On a Mission in San José

I somehow lost my laptop’s mouse. I must not have put it in my bag. Thinking back, the lights were dim, in this, another place that advertises booze to its guests.  Alcohol pushing increases profits.  Let’s milk the tourists as much as possible. It’s simply supply and demand. People want to imbibe.

Other travelers have often commented upon how sleek and efficient my mini laptop mouse was.

Perhaps an audacious, tipsy person snagged it up.  Regardless, it was my fault for being lackadaisical while somehow not securing it in my bag.

As I looked all over for it, and checked lost and found in the huge hostel, I deemed that it had ended up in someone else’s hands.

Many people get by with the laptop’s built-in mouse; but, I work more efficiently with a traditional apparatus.  The person who snatched the little peripheral up was probably a like-minded thinker.

Once I had given up locating the mouse, I decided to venture out into the bustling daytime of downtown San José, to find a computer/electronics store.  I decided that I’d ask around at the sidewalk kiosks.  

I figured that I’d locate a store in no time.  I was wrong.

Directions get muddled when translating from one language to another.    Add that to the fact the locals all over the earth tend to have unique colloquial expressions for giving directions.

I Asked the Same Question Every Time:

Could you tell me where the closest Computer/Electronics store is?”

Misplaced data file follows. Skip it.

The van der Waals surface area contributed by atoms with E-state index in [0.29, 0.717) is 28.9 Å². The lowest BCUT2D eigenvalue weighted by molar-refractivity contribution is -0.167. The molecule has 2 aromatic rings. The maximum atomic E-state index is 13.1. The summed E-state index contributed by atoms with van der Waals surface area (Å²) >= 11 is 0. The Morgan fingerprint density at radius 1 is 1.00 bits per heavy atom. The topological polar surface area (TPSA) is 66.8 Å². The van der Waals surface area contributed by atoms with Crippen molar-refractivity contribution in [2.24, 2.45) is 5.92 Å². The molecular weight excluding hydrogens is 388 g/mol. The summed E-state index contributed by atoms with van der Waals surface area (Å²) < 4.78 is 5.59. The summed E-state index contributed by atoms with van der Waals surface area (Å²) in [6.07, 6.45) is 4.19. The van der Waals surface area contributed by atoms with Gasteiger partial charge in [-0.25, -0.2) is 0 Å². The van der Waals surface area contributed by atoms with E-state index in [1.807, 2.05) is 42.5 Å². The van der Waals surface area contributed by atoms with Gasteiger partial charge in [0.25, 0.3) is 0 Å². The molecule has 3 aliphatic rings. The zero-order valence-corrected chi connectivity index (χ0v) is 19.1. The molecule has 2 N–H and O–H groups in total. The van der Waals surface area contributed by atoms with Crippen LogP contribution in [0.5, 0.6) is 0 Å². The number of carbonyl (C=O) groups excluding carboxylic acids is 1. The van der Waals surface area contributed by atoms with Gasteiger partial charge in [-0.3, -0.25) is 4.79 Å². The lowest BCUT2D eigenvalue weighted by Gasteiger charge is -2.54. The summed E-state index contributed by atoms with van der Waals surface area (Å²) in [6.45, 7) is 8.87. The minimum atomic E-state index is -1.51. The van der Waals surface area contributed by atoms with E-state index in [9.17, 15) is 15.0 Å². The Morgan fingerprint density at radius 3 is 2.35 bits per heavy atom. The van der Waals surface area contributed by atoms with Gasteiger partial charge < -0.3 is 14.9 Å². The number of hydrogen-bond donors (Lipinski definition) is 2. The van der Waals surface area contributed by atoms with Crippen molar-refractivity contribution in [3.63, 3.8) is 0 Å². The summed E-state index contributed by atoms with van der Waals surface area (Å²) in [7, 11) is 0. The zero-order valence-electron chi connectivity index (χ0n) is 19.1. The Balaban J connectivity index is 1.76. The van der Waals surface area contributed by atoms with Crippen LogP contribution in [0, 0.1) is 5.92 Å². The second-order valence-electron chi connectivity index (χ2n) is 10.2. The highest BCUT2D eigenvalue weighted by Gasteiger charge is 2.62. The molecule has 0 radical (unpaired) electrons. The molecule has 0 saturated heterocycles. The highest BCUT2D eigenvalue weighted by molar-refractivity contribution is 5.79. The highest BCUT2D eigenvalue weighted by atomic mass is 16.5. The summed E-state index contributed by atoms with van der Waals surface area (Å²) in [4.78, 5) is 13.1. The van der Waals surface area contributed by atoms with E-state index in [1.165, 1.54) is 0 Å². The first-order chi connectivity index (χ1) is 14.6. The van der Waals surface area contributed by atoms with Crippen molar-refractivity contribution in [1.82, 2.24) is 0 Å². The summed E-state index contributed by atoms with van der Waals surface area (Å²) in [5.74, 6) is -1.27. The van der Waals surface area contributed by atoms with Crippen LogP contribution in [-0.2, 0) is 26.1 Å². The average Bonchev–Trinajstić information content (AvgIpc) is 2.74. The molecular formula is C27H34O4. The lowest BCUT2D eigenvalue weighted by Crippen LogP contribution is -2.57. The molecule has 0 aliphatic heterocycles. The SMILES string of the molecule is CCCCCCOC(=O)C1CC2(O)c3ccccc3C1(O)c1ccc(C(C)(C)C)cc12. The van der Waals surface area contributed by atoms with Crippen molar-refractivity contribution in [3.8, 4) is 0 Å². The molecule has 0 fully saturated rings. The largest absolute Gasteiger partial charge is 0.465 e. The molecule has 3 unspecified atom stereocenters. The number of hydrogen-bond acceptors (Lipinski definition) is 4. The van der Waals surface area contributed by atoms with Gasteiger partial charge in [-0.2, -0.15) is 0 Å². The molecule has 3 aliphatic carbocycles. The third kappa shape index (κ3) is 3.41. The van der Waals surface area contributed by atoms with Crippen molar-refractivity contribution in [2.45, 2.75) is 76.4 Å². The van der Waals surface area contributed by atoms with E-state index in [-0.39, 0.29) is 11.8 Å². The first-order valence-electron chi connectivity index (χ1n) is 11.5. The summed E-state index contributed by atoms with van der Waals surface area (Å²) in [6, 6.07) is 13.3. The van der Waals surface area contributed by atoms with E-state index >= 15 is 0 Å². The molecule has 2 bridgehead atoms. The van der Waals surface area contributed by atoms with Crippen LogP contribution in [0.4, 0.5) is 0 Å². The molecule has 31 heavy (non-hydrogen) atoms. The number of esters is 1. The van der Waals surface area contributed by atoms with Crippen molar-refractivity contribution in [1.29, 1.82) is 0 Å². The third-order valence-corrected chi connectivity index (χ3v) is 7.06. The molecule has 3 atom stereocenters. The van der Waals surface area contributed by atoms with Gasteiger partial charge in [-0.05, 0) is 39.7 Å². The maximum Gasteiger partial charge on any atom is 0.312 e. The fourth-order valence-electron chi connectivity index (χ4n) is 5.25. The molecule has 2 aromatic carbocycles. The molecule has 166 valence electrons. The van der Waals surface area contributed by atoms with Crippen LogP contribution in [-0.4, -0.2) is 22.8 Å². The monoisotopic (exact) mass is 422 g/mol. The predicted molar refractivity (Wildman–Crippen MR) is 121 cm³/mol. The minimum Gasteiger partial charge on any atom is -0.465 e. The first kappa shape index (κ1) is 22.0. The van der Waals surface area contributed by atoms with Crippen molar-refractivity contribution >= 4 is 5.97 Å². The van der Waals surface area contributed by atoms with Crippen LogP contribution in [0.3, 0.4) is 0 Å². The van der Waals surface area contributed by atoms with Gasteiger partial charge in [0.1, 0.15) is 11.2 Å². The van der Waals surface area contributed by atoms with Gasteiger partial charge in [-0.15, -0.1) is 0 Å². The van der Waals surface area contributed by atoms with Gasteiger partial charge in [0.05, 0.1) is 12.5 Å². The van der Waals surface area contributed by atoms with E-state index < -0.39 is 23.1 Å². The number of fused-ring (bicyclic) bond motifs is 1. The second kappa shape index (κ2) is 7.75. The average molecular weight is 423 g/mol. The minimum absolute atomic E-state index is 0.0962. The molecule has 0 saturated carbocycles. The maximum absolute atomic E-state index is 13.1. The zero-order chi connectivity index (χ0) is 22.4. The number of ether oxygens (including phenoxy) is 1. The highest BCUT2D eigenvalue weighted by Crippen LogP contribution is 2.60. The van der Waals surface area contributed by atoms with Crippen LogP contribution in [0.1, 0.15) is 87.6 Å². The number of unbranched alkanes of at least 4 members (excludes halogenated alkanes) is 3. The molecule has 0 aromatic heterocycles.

Answer #1:Two blocks that way.” The man pointed in a direction.  “Then down.

Answer #2:Look! See the corner.  Go there.  It’s across from the Chinolito.”  I never found a Chinolito, probably because I don’t know what one is.  I guessed that I may have been looking for a little Chinese fast food joint.

Answer #3:What kind of electronics store?”


“I’m not sure if they’ll have what you’re looking for.”

“A Mouse.”

He pointed with one hand one way, then another hand another way, and said: “There.”

Answer #4: There and at the corner, and then up 200 meters no 300 meters across from the panaderia.”

Answer #5:  “500 meters up, se llama PC Store.”

The fifth person gave me a name.  As I felt this to be encouraging, I noticed a store that displayed laptops in the window.  It was right next door to the last kiosk.  I went in and bought a simple laptop mouse. It’s similar to the old, worn one, although, not as sleek.  But,  it’s new and only cost $12 and some change.

I’d completed my mini mission in San José.


2 responses to this post.

  1. Thanks! I’m getting used to the new mouse. Getting directions here in Panama City is similar in the way that the colloquialisms still aren’t making sense. 🙂


  2. Posted by Seantonio Verde on March 9, 2011 at 15:01

    Glad to see that your mission came to fruition.


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